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Author Topic: The RF consumer mindset  (Read 2949 times)

Tim McCulloch

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The RF consumer mindset
« on: January 29, 2015, 12:06:48 pm »

Not us as a profession, but civilians who want the ability to have full digital immersion, wirelessly, 24.7.

Quote
Now, I'm not just saying the panel was great because I was on it (though it's true that I'm awesome, obviously). No, what really made it pop was how the service providers on the panel provided a detailed financial context to their comments. Like, when Peng Ye, the VP from Alibaba, said his company's users don't care about bandwidth, and assume it's a "given," and what they care about is the quality of the products sold over that capacity, and how much they cost, I wanted to stand up and hug him.
  {emphasis added}

From here:  http://www.thenewip.net/author.asp?section_id=287&doc_id=711264

We lost the wireless spectrum war because we're essentially powerless against Desperate Housewives, Facebook and Youtube (or their equivalent in data transmission).
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Bob Leonard

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Re: The RF consumer mindset
« Reply #1 on: January 29, 2015, 12:34:42 pm »

As an example, the ARRL is a formidable force whose lobbyists are on the ball, hence secured bandwidth for HAM radio operators. Working with the FCC is a science. They listen to the masses, they listen to the lobbyists, and most of all they listen to big business. It's sad to say, but pro sound is not considered big business in the eye's of the FCC, especially considering that pro sound and wireless applications is a newcomer to the table, all things considered.  So once again the squeaky wheel get's the grease, and the first one up is the best dressed.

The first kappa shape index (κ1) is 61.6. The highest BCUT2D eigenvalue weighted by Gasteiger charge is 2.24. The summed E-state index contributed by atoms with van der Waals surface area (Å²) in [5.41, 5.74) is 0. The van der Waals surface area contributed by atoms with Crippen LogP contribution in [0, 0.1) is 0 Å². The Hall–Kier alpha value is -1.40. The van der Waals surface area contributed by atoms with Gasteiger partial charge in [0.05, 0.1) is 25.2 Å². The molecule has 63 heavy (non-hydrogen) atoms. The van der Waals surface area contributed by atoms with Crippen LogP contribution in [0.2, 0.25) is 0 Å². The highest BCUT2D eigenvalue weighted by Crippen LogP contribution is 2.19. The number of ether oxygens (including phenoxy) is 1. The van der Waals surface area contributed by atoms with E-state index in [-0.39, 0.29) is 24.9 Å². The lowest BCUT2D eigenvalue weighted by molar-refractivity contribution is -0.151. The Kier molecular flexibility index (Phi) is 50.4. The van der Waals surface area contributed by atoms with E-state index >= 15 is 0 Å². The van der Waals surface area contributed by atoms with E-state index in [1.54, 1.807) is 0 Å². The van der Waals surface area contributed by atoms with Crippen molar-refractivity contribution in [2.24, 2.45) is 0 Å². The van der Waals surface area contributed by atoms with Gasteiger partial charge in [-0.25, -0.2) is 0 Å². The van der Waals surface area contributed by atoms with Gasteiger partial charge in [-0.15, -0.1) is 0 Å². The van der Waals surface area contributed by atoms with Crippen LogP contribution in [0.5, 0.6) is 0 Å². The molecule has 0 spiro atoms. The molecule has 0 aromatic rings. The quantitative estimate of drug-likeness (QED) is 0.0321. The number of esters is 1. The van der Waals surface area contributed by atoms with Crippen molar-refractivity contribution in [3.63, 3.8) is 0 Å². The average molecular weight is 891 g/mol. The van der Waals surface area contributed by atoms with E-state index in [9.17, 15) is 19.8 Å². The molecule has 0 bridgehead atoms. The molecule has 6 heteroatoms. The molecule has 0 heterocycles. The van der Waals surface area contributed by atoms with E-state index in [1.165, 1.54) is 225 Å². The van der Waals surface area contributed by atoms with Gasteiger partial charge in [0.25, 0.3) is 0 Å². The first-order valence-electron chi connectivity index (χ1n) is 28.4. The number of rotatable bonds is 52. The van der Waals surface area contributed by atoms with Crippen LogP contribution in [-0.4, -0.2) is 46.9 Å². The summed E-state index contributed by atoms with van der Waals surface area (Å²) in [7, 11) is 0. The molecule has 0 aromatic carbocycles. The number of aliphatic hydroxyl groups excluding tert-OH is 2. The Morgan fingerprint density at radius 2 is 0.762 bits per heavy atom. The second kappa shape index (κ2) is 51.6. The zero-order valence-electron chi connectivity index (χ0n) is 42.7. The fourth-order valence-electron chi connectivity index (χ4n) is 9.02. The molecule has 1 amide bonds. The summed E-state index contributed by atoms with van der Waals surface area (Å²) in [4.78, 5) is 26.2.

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Mac Kerr

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Re: The RF consumer mindset
« Reply #2 on: January 29, 2015, 01:14:34 pm »

It's sad to say, but pro sound is not considered big business in the eye's of the FCC, especially considering that pro sound and wireless applications is a newcomer to the table, all things considered.  So once again the squeaky wheel get's the grease, and the first one up is the best dressed.

Prosound may not be, but TV sure is and they use a lot more wireless than prosound. I am in Phoenix working on 2 TV broadcasts, Fehrety Live for the Golf Channel, and another late night show for NBC. We have 40 wireless mics, 24 ch of IEM, and 32 drops of 2ch RF comm. That's about 125 RF channels for an interview show with a musical guest.

I'm sure the TV industry voiced a strong opinion about the way wireless Mic/IEM/Comm users are being shortchanged in these auctions.

Mac
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Jason Glass

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Re: The RF consumer mindset
« Reply #3 on: January 29, 2015, 09:42:08 pm »

Prosound may not be, but TV sure is and they use a lot more wireless than prosound. I am in Phoenix working on 2 TV broadcasts, Fehrety Live for the Golf Channel, and another late night show for NBC. We have 40 wireless mics, 24 ch of IEM, and 32 drops of 2ch RF comm. That's about 125 RF channels for an interview show with a musical guest.